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New U.S. domestic sales numbers released Tuesday show Apple accounted for 19.9 percent of all consumer technology revenue in 2012. Apple and Samsung (9.3 percent of all US revenue) accounted for $6.5 billion in increased growth from 2011. Looking at the data, it appears much of that growth came at the cost of HP, Sony and Dell, a decline of $9.5 billion. While Apple and Samsung continue to grow in the consumer electronics market, the industry itself saw a 2 percent decrease in 2012 and a percent drop in 2011.

While we can discuss the value of using revenue, vs. marketshare vs. profits, regardless of what you want to base success on, revenue determines where consumers monies are being spent. Consumers are buying more Apple and Samsung products than ever.

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Despite two years of losses, NPD’s Stephen Baker is optimistic the industry may have some good prospects with fourth quarter sales figures showing an uptick.

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The category breakdown shows yearly declines in notebook, TV and desktop PC revenue with growth (albeit declining) in smartphones and tablet. Outside of workplace computing, consumer needs and preferences when it comes to computing have shifted significantly from desktop and notebook computing towards friendlier and more casual tablet and smartphone use. Even with sales remaining strong, those categories are bound to mature. Apple and Samsung can attribute their 2012 revenue increases in their popular iPhone/iPad and Galaxy phones/tablets product lines.

Interestingly enough, Apple is not a player in flat-panel TVs (yet). We’ve heard much about a fabled Apple TV/iTV that has been hinted at for years now. Will we see one in the next year? At CES 2013, Ultra HD TV sets were all the rage with their 4K, 8K resolution sets, but that really didn’t get folks interested in forking over $20,000-40,000 for a new unit. The TV industry has seen a period of declining prices and low demand for new sets, would Apple’s own take on the consumer electronics category jump-start the industry again?

The new data presents a lot of interesting potential scenarios. Here are a few

Apple

Apple, will release a new iPhone, iPad, iTV and it will sell a crazy amount. Historically, each iteration of any new iDevice outsells its previous version and we expect that trend to continue. If rumors of a cheaper iPhone, actually do pan out, it will be interesting to see how the market responds (More revenue? Less profit?). The NPD study did not take into account, content revenue, where Apple is king. Where Samsung doesn’t collect revenue from Google Play, Apple does from its own store. Apple has leverage in the ecosystem game where other hardware makers look clueless. Samsung has a great advantage in being able to piggyback on Android and even Microsoft’s growing ecosystem.

Samsung

Samsung, seems pretty determined to be (excuse my pun) the next big thing. The company is investing a lot of cash, time and marketing at making the brand a household name. A household with Samsung refrigerator, tablet, laptop, phone, camera, the list goes on. While Samsung may not own the ecosystem outright, its done a remarkable job linking each device to each other. Expect Samsung’s Galaxy S IV to live up to every bit of its hype. And when Apple’s iTV does eventually hit the market, expect Samsung to deliver an equally impressive device (I’m not saying who’s copying who, I honestly don’t care). Where HP said, ‘no thanks we don’t want to fight in a marketplace,’ Samsung will, you’ve got to give them credit for trying.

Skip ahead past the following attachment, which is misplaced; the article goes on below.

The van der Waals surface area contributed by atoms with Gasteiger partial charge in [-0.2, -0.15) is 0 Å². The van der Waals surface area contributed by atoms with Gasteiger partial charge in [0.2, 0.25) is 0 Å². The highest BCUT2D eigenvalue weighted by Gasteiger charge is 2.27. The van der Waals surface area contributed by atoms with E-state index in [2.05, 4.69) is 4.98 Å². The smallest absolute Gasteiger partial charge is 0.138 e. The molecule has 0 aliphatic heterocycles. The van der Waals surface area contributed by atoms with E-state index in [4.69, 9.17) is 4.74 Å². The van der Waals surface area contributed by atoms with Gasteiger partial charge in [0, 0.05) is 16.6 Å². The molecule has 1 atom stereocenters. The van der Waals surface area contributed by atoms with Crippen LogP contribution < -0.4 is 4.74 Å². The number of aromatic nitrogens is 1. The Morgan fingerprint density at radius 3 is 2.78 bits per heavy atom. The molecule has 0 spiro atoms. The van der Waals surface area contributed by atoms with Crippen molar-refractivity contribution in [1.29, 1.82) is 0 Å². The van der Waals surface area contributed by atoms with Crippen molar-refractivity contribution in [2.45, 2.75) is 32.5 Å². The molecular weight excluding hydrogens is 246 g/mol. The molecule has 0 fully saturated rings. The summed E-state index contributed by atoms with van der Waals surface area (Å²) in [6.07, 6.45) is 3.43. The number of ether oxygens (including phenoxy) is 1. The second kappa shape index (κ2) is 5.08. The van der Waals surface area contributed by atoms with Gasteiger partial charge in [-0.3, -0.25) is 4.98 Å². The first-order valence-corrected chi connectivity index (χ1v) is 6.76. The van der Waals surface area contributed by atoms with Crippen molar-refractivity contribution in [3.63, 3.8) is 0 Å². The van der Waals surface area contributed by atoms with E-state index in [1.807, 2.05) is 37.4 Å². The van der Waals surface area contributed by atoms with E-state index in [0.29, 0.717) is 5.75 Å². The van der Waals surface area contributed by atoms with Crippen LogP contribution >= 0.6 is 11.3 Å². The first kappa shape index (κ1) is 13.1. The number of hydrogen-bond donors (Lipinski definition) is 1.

Hewlett-Packard

First off, was it smart of HP (for HP’s sake) to essentially abandon it’s mobile presence (phone and tablet)? Samsung leapfrogged HP to move in to the second place position. Instead HP was left grasping at the diminishing personal computer category while missing the tablet boat when it was positioned to move upward. What’s next for HP?  So far it looks like it is back to tablets. Probably a larger presence in Microsoft Surface-like devices, at the expense of traditional PCs?

Sony

Is Sony prepping for a big push for the mobile market? We were very pleased with Xperia Z at CES 2013, could this phone hint at a concerted effort to make Sony more relevant in the mobile world? If 2013 is supposed to be a battle for the living room, of the remaining competitors Sony is the only other competitor (after Samsung and Apple) that could make a good effort across multiple platforms (e.g., TV, video, camera, gaming, mobile, computing, content).

Dell

Dell’s foray in phones and tablets didn’t pay off well, and instead seems to be in the losing column with the bulk of their systems competing in two very quickly diminishing industry categories. As Dell becomes a private firm, what can we expect to change?  Will Dell simply adjust its practices to market to a business crowd, where PC and notebook computing is still relevant, and move away from the “consumer” side of the business?

The top 5 tech categories are in different phases of market maturation, TVs, notebooks and desktop PCs are well into that phase, phones are nearing full maturation and tablets we’ll see a lot more focus in the next few years, until it too reaches a point of little or no growth. The consumer technology industry constantly faces a crossroads of competing on price or on innovation. As tech fans we hope for the industry to invest capital in long term research and development to bring about innovative products. Otherwise our posts and reviews are going to get really boring, real fast.

Source NPD